The United States women's national soccer team needed a little help to get going, but two Russian own goals set them on a path to an 8-0 win on Thursday night, elaborating on the point made during Saturday's 7-0 win over Russia.
Initially planned for Wednesday night, the game on the shiny artificial turn of Atlanta's Georgia Dome was rescheduled because of the inclement weather tormenting the South. But that hardly changed up the narrative from these teams' previous meeting in San Antonio, TX last weekend. Once again, Russia lacked the ambition or indeed the ability to challenge the Americans, instead opting to sit deep and hope for the best.
But in a bland and uneventful first half, the Russians didn't help their own case when Megan Rapinoe whipped in a corner in the 11th minute. It fell to Whitney Engen, who smacked her shot off the post, only for it to carom into the goal off Elena Terekhova.
Even if the score stayed tight for a long while, Russia never gave the impression that they were in this game. And a brief flurry early in the second half put the game away. The USA would score three times between the 51st and 54th minute. Defender Valentina Orlova, under considerable pressure from Abby Wambach, bundled a Rapinoe cross behind her own goalkeeper. Heather O'Reilly picked out Amy Rodriguez - in her first start in more than a year after giving birth - whose tidy volley made it 3-0. Then Rapinoe found Wambach in the clear, after she had run away from all of the defenders, for a simple tap-in.
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Rapinoe deflected a Morgan Brian rip with her head in the 65th to make it 5-0. With the floodgates fully open, the final 10 minutes produced three more goals. Carli Lloyd fed Lauren Holiday in the box, who spun away from her marker, was taken town and converted her own penalty. O'Reilly reacted well to a Christen Press header in the box for the 7-0. And Press set up and smacked in her own goal by weaving through several defenders for the final score in the 86th minute.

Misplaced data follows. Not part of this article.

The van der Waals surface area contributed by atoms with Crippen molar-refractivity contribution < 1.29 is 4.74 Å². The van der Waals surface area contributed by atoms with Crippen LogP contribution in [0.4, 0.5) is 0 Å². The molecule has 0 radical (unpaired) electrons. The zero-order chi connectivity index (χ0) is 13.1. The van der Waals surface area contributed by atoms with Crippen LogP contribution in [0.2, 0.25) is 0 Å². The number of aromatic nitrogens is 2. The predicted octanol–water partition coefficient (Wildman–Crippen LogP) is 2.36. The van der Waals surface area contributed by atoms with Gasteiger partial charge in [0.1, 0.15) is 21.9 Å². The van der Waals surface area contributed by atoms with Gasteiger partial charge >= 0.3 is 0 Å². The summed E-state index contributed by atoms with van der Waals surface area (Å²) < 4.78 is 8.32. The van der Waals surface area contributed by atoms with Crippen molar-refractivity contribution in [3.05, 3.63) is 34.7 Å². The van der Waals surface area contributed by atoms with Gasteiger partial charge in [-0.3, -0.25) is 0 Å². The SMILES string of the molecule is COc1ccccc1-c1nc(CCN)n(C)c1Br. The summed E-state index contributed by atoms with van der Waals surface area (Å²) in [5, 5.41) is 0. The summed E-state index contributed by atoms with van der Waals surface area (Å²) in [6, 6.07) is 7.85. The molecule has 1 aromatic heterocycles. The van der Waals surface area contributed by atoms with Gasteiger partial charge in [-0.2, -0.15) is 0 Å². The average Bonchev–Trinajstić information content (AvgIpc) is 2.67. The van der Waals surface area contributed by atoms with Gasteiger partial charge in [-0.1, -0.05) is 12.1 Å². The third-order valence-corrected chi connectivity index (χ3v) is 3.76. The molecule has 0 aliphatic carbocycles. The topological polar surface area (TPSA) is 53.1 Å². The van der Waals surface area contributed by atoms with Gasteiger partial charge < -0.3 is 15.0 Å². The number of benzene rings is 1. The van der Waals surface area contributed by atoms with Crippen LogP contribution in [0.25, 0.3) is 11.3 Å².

The USA had been imperious on the ball all night, putting into action a plan drawn up by head coach Tom Sermanni, who has identified better ball distribution and retention as a key to continued dominance. It took some time for all of that possession to manifest into a goal scored of the Americans' own making though, and that was perhaps the lone point of critique on the night. Insofar as one can criticize anything about an 8-0 win, of course.
And certainly, the below observations fall squarely into the nitpicking category. But when an opponent is so resoundingly outclassed as Russia was by the world's long-time top-ranked team - the USA is now undefeated in 80 consecutive home games, and 42 games overall - the real takeaways lay in the finer nuances.
For the second time in six days, Russia was able to keep the USA at bay for quite some time by clogging the middle of the field. If the Americans are working on becoming a more fluid team, one that's less dependent on long balls and crosses lumped at Wambach in the box, they still relied heavily on the work done up the flanks by Rapinoe and O'Reilly. Centrally, Lloyd remains a dependable two-way player and Brian might well prove the long-term successor to Shannon Boxx, but neither has displayed the ability to set an attacker free with a quick, penetrating pass.
As such, when O'Reilly and Rapinoe weren't connecting with Wambach and Rodriguez, as they mostly failed to in the first half, the real danger came from Rapinoe's set pieces and corners, the latter of which produced the opening goal.
Looking over the horizon to the 2015 Women's World Cup, that is indeed where the biggest need for improvement lay: a diversification in the attacking options. USA forwards Sydney Leroux and the currently injured Alex Morgan have speed to burn, but to exploit it fully, their teammates need to be able to set them free.
Again, these are asides to another glorious, galumphing gazumping. If the US women are your team of choice, there seems little to worry about in this prolonged run of heady days. But when the final objective is to win a third World Cup, and a first since 1999, the devil may yet prove to reside in the tiniest details.